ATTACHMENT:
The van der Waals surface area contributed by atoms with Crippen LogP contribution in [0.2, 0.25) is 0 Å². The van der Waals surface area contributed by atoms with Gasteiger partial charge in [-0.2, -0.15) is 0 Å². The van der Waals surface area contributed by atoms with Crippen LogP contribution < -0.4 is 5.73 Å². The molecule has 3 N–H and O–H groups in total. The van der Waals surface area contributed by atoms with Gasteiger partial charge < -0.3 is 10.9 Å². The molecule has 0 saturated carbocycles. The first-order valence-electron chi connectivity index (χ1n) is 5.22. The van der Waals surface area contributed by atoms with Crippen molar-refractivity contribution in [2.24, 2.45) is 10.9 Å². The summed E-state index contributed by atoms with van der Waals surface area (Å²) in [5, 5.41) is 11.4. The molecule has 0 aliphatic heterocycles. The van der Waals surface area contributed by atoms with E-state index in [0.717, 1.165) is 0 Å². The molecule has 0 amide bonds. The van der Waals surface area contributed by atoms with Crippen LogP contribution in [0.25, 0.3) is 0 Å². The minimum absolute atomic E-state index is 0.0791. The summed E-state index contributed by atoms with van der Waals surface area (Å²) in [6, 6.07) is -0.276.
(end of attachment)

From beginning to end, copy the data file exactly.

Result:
The van der Waals surface area contributed by atoms with Crippen LogP contribution in [0.2, 0.25) is 0 Å². The van der Waals surface area contributed by atoms with Gasteiger partial charge in [-0.2, -0.15) is 0 Å². The van der Waals surface area contributed by atoms with Crippen LogP contribution < -0.4 is 5.73 Å². The molecule has 3 N–H and O–H groups in total. The van der Waals surface area contributed by atoms with Gasteiger partial charge < -0.3 is 10.9 Å². The molecule has 0 saturated carbocycles. The first-order valence-electron chi connectivity index (χ1n) is 5.22. The van der Waals surface area contributed by atoms with Crippen molar-refractivity contribution in [2.24, 2.45) is 10.9 Å². The summed E-state index contributed by atoms with van der Waals surface area (Å²) in [5, 5.41) is 11.4. The molecule has 0 aliphatic heterocycles. The van der Waals surface area contributed by atoms with E-state index in [0.717, 1.165) is 0 Å². The molecule has 0 amide bonds. The van der Waals surface area contributed by atoms with Crippen LogP contribution in [0.25, 0.3) is 0 Å². The minimum absolute atomic E-state index is 0.0791. The summed E-state index contributed by atoms with van der Waals surface area (Å²) in [6, 6.07) is -0.276.